Say a man addicted to methadone comes into the emergency room unconscious after also taking a hefty dose of Xanax. The doctor, trying to figure out why the patient is unconscious, screens his urine for sedating narcotics. The results come back negative because the screen will pick up neither methadone nor Xanax. Misled by the test results, the doctor does not prescribe a medicine that would blunt symptoms of withdrawal as the narcotic wears off—and that decision has fatal consequences. “Suddenly [the patient] starts vomiting from opiate withdrawal but doesn't wake up, because he has OD'd on benzodiazepines,” Prosser says. Inhaling that vomit could kill him.

Improved testing is not necessarily the answer, Mycyk says. When time is critical, taking note of a telltale constellation of symptoms typically triggered by a certain class of drugs—and treating those symptoms—makes more sense than waiting for chemical confirmation.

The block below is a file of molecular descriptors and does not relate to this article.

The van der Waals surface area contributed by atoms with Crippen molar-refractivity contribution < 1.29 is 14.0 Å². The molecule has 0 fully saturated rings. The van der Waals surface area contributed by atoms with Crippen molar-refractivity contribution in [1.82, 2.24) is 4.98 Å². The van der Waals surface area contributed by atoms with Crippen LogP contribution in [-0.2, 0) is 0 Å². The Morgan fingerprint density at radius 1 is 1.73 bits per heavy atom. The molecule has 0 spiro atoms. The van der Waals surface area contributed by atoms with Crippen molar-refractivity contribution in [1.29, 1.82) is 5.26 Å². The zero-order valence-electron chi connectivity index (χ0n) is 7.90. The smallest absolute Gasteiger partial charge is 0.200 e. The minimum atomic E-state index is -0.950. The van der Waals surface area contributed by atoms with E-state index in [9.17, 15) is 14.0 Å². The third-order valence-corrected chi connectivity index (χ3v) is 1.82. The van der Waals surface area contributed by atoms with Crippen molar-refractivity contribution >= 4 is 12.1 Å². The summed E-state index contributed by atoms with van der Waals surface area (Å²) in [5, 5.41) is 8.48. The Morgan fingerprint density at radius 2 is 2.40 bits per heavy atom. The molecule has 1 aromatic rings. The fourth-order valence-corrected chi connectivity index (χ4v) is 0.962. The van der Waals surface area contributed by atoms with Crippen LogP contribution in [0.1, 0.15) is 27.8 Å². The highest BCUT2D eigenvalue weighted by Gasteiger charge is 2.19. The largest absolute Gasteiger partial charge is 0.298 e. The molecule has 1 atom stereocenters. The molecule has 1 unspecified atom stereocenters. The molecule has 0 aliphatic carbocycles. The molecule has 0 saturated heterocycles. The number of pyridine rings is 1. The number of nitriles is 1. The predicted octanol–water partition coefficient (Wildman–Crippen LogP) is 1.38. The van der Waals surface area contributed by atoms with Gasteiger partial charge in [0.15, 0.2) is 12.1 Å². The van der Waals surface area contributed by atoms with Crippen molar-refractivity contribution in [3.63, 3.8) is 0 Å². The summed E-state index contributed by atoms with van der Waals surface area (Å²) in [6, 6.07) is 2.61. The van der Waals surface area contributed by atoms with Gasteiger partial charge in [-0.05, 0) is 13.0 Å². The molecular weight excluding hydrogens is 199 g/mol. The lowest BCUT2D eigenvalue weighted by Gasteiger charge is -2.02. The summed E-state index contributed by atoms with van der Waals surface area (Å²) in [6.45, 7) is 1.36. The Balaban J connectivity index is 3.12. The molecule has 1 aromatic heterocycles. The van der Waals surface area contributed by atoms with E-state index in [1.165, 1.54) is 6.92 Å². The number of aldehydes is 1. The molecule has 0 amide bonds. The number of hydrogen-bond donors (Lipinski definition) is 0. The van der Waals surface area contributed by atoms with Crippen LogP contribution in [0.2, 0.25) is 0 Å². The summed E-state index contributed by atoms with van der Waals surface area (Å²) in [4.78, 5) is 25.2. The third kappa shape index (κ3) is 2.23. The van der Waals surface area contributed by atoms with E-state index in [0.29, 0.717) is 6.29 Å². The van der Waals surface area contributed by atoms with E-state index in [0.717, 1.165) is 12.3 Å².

Federal organizations have started to work on solutions as well. Last July the Food and Drug Administration began requiring drug companies to start educating doctors about the special risks of such prescription drugs. The CDC has called on states to consider monitoring Medicaid or workers' compensation claims “for signs of inappropriate use of controlled prescription drugs.” To help reduce doctor shopping, the CDC says, these state programs might in some cases consider restricting reimbursement for controlled drugs to scripts that come through only one designated prescriber per patient and one designated pharmacy.

Mycyk has started telling the ER physicians he trains that they might save more lives by asking more specific questions than the ones they learned to ask in medical school. “Don't ask, ‘Do you abuse illegal drugs?’” he says. “Most of the drugs people are using today are not illegal. A lot of them are overdosing on drugs that were prescribed by their doctor.”

Instead, Mycyk says, asking questions such as “Have you ever gotten high on cough syrup?” or “Have you ever taken a friend's or relative's pills?” will put you on the right track to more helpful responses. “Most [patients] will do all they can to help you,” he says. “In most cases, landing in the ER was an accident. They don't want to die.”